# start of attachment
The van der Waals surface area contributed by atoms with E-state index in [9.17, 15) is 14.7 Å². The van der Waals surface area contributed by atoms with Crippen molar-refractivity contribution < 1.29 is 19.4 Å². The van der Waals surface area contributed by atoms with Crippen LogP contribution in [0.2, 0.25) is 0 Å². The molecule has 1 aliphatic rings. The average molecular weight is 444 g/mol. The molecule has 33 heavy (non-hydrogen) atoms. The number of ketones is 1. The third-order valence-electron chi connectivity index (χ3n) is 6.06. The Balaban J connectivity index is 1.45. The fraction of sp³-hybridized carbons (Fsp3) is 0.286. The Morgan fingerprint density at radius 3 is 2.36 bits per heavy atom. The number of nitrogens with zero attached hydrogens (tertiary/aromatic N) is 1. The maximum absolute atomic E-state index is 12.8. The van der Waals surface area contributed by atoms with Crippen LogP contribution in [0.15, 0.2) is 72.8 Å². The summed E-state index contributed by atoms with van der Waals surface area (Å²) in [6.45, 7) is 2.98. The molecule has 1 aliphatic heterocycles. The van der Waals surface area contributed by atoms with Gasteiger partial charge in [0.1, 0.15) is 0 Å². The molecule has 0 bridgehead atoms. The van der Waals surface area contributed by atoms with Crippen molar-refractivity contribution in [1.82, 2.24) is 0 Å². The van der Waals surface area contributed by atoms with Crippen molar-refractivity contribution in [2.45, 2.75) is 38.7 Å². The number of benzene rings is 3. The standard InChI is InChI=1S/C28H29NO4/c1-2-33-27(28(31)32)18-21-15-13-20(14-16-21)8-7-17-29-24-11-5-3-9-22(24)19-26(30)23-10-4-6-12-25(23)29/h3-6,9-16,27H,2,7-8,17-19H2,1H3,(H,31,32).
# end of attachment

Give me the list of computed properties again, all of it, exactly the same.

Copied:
The van der Waals surface area contributed by atoms with E-state index in [9.17, 15) is 14.7 Å². The van der Waals surface area contributed by atoms with Crippen molar-refractivity contribution < 1.29 is 19.4 Å². The van der Waals surface area contributed by atoms with Crippen LogP contribution in [0.2, 0.25) is 0 Å². The molecule has 1 aliphatic rings. The average molecular weight is 444 g/mol. The molecule has 33 heavy (non-hydrogen) atoms. The number of ketones is 1. The third-order valence-electron chi connectivity index (χ3n) is 6.06. The Balaban J connectivity index is 1.45. The fraction of sp³-hybridized carbons (Fsp3) is 0.286. The Morgan fingerprint density at radius 3 is 2.36 bits per heavy atom. The number of nitrogens with zero attached hydrogens (tertiary/aromatic N) is 1. The maximum absolute atomic E-state index is 12.8. The van der Waals surface area contributed by atoms with Crippen LogP contribution in [0.15, 0.2) is 72.8 Å². The summed E-state index contributed by atoms with van der Waals surface area (Å²) in [6.45, 7) is 2.98. The molecule has 1 aliphatic heterocycles. The van der Waals surface area contributed by atoms with Gasteiger partial charge in [0.1, 0.15) is 0 Å². The molecule has 0 bridgehead atoms. The van der Waals surface area contributed by atoms with Crippen molar-refractivity contribution in [1.82, 2.24) is 0 Å². The van der Waals surface area contributed by atoms with Crippen molar-refractivity contribution in [2.45, 2.75) is 38.7 Å². The number of benzene rings is 3. The standard InChI is InChI=1S/C28H29NO4/c1-2-33-27(28(31)32)18-21-15-13-20(14-16-21)8-7-17-29-24-11-5-3-9-22(24)19-26(30)23-10-4-6-12-25(23)29/h3-6,9-16,27H,2,7-8,17-19H2,1H3,(H,31,32).